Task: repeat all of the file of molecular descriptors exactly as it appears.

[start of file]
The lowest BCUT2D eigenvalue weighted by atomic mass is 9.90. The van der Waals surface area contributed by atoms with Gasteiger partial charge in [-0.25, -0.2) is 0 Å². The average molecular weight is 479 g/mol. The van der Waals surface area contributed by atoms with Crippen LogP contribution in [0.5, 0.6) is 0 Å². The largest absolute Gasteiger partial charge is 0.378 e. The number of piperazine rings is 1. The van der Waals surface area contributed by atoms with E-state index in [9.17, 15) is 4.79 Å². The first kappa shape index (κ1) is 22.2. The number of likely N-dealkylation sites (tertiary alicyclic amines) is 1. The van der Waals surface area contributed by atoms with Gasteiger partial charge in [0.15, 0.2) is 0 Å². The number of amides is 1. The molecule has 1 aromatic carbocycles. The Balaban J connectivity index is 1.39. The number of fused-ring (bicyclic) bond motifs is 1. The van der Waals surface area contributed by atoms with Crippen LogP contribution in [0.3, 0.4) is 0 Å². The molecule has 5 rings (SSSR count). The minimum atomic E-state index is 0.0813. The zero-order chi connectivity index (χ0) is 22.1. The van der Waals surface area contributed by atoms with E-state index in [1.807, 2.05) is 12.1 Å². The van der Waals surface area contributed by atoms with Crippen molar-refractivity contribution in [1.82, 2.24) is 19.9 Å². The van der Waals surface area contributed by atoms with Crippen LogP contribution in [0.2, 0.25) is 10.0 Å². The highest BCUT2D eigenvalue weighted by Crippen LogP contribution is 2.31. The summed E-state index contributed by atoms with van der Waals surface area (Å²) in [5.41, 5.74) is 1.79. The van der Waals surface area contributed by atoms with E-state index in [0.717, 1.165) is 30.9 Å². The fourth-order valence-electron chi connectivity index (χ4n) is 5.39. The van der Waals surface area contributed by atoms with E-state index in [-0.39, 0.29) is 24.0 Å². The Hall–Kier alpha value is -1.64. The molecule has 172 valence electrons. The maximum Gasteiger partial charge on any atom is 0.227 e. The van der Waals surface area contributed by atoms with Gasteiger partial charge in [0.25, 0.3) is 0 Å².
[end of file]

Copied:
The lowest BCUT2D eigenvalue weighted by atomic mass is 9.90. The van der Waals surface area contributed by atoms with Gasteiger partial charge in [-0.25, -0.2) is 0 Å². The average molecular weight is 479 g/mol. The van der Waals surface area contributed by atoms with Crippen LogP contribution in [0.5, 0.6) is 0 Å². The largest absolute Gasteiger partial charge is 0.378 e. The number of piperazine rings is 1. The van der Waals surface area contributed by atoms with E-state index in [9.17, 15) is 4.79 Å². The first kappa shape index (κ1) is 22.2. The number of likely N-dealkylation sites (tertiary alicyclic amines) is 1. The van der Waals surface area contributed by atoms with Gasteiger partial charge in [0.15, 0.2) is 0 Å². The number of amides is 1. The molecule has 1 aromatic carbocycles. The Balaban J connectivity index is 1.39. The number of fused-ring (bicyclic) bond motifs is 1. The van der Waals surface area contributed by atoms with Crippen LogP contribution in [0.3, 0.4) is 0 Å². The molecule has 5 rings (SSSR count). The minimum atomic E-state index is 0.0813. The zero-order chi connectivity index (χ0) is 22.1. The van der Waals surface area contributed by atoms with E-state index in [1.807, 2.05) is 12.1 Å². The van der Waals surface area contributed by atoms with Crippen molar-refractivity contribution in [1.82, 2.24) is 19.9 Å². The van der Waals surface area contributed by atoms with Crippen LogP contribution in [0.2, 0.25) is 10.0 Å². The highest BCUT2D eigenvalue weighted by Crippen LogP contribution is 2.31. The summed E-state index contributed by atoms with van der Waals surface area (Å²) in [5.41, 5.74) is 1.79. The van der Waals surface area contributed by atoms with E-state index in [0.717, 1.165) is 30.9 Å². The fourth-order valence-electron chi connectivity index (χ4n) is 5.39. The van der Waals surface area contributed by atoms with E-state index in [-0.39, 0.29) is 24.0 Å². The Hall–Kier alpha value is -1.64. The molecule has 172 valence electrons. The maximum Gasteiger partial charge on any atom is 0.227 e. The van der Waals surface area contributed by atoms with Gasteiger partial charge in [0.25, 0.3) is 0 Å².